"P'anmunjom and the DMZ" Taesong-dong by mke1963

Taesong-dong Travel Guide: 13 reviews and 17 photos

The freedom village

Taesongdong is the only inhabited village in the DMZ, and lies just south of the P’anmunjom JSA. Here some several hundred Koreans live just a hundred metres away from the Median Demarcation Line. The residents refused to leave their homes after the 1953 armistice, and stayed on to farm their land. Each family has 17 hectares, compared to just four hectares for the average South Korean rural family.
To keep going with their livelihoods, the resolute Taesongdong people must put up with a rigorous curfew – in the house and locked in by 11pm without exception – and the nightly bombardment by high volume loudspeakers at the nearby, uninhabited, North Korean village of Kijongdong.
Above Taesongdong flies a massive South Korean flag on an equally huge flagpole – so huge it actually has to have have a supporting structure to hold it all up. The North Koreans have a slightly larger version at Kijongdong.

The DMZ: the practicalities

Unless you intend defecting to the North, you can only visit the DMZ as part of a tour group. Period.
If your tour does not include the P’anmunjom JSA (and the brochure will be explicit in mentioning it if it does) and most do not include it, then you are better off creating your own tour for about one-quarter of the price.
Sound paradoxical? OK, here’s how.
Your arranged tour just takes you to Iminjak, the ‘resort’ where there is a lot to see, and from there, you take a shuttle coach managed by the local authorities. Your ‘private’ coach is left for much of the day sitting in the car-park at Imjingak. The time spent looking around Imjingak depends almost entirely upon how much traffic there has been in central Seoul on the way. Your ‘guide’ buys you a ticket for the next shuttle coach and accompanies you on that shuttle. If you are lucky, your guide will tell you about the surroundings and the history of the DMZ: ours spent most of the time on his cellphone to his girlfriend. However, we managed to eavesdrop on a guide speaking to her entourage further back.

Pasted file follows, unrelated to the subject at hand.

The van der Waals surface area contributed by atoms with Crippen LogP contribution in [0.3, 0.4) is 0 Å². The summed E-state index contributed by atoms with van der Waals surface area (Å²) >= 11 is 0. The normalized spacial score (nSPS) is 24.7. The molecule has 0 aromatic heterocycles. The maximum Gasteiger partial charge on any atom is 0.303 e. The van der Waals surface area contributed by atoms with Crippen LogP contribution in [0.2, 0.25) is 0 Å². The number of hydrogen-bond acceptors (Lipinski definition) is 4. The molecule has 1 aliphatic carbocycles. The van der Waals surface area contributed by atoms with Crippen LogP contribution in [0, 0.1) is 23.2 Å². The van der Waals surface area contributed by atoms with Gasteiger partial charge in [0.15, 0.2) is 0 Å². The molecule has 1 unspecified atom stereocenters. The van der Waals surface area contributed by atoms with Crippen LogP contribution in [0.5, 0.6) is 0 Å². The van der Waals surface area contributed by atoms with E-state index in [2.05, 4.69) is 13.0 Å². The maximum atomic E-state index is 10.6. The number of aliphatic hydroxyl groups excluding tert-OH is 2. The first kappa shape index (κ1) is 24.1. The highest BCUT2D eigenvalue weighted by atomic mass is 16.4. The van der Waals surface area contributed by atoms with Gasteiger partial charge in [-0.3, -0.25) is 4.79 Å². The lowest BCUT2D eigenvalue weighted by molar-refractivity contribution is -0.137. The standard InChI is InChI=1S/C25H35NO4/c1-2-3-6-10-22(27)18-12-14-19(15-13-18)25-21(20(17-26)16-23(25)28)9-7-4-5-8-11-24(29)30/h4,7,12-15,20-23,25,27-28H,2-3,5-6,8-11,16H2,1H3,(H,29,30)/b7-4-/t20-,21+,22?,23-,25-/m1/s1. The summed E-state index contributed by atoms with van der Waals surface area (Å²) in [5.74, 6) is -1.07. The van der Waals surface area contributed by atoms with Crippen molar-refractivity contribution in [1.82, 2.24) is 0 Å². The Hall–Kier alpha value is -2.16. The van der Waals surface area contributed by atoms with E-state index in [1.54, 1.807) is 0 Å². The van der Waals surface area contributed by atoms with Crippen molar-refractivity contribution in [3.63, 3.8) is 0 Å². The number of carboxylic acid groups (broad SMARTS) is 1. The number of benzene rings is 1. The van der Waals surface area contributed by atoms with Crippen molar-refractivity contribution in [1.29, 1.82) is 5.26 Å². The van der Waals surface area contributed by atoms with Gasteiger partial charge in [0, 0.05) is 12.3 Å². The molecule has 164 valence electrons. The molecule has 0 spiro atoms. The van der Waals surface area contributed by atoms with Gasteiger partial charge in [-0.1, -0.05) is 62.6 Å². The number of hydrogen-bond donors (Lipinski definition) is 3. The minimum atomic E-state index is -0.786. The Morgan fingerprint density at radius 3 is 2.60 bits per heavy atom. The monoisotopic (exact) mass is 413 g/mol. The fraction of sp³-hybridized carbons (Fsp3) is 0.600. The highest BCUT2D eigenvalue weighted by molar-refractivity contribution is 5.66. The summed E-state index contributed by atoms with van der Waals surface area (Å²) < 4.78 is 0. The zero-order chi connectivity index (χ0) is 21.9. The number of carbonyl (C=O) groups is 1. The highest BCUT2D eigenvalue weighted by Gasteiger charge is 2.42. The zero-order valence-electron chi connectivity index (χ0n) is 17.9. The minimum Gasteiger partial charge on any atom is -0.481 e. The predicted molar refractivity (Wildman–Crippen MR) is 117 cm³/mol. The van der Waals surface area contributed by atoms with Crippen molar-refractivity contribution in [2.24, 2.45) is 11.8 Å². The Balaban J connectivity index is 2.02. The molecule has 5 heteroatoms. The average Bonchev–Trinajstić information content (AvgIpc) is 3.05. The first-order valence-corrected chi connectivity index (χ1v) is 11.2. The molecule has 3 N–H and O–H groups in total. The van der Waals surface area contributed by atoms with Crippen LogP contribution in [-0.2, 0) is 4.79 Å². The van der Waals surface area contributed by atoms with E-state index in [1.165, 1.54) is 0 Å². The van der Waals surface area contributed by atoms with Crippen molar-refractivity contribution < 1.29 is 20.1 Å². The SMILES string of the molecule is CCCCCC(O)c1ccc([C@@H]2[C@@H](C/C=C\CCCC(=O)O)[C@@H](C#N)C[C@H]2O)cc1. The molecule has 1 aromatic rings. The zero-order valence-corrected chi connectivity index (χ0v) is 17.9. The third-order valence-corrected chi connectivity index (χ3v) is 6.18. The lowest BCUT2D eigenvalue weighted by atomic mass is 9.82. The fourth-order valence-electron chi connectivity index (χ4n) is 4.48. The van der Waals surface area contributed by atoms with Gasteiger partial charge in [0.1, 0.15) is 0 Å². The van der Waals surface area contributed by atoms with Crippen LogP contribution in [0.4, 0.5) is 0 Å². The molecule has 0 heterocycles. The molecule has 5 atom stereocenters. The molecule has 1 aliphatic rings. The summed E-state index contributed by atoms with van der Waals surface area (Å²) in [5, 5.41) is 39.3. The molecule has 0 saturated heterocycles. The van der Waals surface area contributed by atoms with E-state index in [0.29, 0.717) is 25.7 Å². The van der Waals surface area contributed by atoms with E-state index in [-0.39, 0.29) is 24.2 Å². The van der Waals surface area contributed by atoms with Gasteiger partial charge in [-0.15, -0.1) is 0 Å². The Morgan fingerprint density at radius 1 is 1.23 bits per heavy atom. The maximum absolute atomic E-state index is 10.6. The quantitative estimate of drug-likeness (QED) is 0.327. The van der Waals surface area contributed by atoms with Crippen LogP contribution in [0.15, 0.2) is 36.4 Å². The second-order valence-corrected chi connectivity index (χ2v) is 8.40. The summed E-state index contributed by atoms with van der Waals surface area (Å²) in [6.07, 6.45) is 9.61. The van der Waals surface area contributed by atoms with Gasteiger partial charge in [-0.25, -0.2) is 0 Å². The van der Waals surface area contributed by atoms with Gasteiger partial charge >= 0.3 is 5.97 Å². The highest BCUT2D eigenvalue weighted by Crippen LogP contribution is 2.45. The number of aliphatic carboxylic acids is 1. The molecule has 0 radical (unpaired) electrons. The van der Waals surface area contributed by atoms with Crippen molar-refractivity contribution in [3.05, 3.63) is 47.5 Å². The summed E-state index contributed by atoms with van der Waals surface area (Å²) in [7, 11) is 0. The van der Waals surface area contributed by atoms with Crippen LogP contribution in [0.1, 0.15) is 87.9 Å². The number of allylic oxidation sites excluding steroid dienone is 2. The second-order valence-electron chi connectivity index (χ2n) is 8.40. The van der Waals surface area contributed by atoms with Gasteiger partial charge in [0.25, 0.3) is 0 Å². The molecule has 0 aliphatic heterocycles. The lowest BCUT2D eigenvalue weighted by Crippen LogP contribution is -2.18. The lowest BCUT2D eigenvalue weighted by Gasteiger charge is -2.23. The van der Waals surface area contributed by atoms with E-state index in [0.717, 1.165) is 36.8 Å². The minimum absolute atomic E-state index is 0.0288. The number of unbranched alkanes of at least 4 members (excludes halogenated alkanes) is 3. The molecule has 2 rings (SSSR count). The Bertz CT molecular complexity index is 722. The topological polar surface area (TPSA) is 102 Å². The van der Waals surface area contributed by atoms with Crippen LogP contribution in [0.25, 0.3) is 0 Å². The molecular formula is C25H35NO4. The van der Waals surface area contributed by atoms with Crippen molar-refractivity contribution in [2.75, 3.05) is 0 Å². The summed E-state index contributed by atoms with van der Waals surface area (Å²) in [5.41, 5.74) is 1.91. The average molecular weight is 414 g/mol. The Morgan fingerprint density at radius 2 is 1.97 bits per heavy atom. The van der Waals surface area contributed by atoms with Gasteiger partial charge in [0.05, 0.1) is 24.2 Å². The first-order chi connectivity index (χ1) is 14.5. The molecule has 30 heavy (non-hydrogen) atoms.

If you want to be more in control of your time at Imjingak (and there are other sites nearby worth visiting) then it is simple. Get one of the hourly trains from Seoul Station to Imjingak, and buy your own ticket at the shuttle bus office. They leave on the hour – more frequently if there is the demand. You will need to ask the driver to show you on his watch or yours what time to get back on the bus at each stop. The routine seems to be one hour at the Third Tunnel (which starts with a quick presentation in the cinema hall…make sure you get your language headphones) then the museum then down to the tunnel and back for a quick drink at the café. The museum is worth more than just a few minutes.

You will get just 15 minutes at the Dora Observatory, with a brief explanation from a soldier about the landscape in front of you. There is a strictly enforced, and rather absurd rule about not taking photographs except from behind a line five metres back from the parapet! Rather pathetic in this day and age, when any spy can buy a satellite image on the internet for a few dollars.
Note, though that unless you are going to the Panmunjom JSA, Dora Observatory is the only place you will go that is inside the DMZ on your entire trip – and only be a few metres! Despite all the melodramatics at Imjingak and as you cross the Imjingang river, this is all still part of South Korea “proper”. The DMZ starts halfway up the hill to the Dora Observatory.
The third stop is the Dorasan station, where another fifteen minute stop is allowed. This wonder of optimism and architectural splendour is ready for through trains to Pyeongyang, with signs in place and great plans for the future.
As a final note on the practical issues of this trip, it is not advisable to get one of the three trains to Dorasan, the stop beyond Imjingak, unless, that is, you want the cachet of having crossed the Freedom Bridge (actually possibly worth it, just because of that!) because once at Dorasan there doesn’t seem to be any opporutnities for getting to Dora Observatory or any of the tunnel sites. You are certainly not allowed to wander around the countryside here: every person is checked in and out again.
The brochures (and the press) always refer to the Freedom Bridge as being the only bridge between North and South Korea – this is incorrect, and you can see one of the other bridges less than a kilometre away to the north. Indeed, your tour bus will cross it on the way to the DMZ.
Our trip (for four, with a discount for two children) cost us W178,000 ‘out of a brochure’ for a half-day tour which was rushed. We could have done it by train, at our own pace – yet in less time door-to-door – for under W50,000. (The adult fare one-way from Seoul to Iminjak is 1,300 won). Sadly, once again, the folks at Lonely Planet haven’t exactly researched the options very well.
We didn’t go to P’anmunjom, for a variety of reasons, but still felt that we had really experienced the sorrow and sadness of a divided country; we also felt the real desire of Koreans to be reunited once more, but also felt that maybe the military of both Koreas and the USA benefit a little too much from the division.

  • Last visit to Taesong-dong: May 2005
  • Intro Updated Feb 3, 2006
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mke1963

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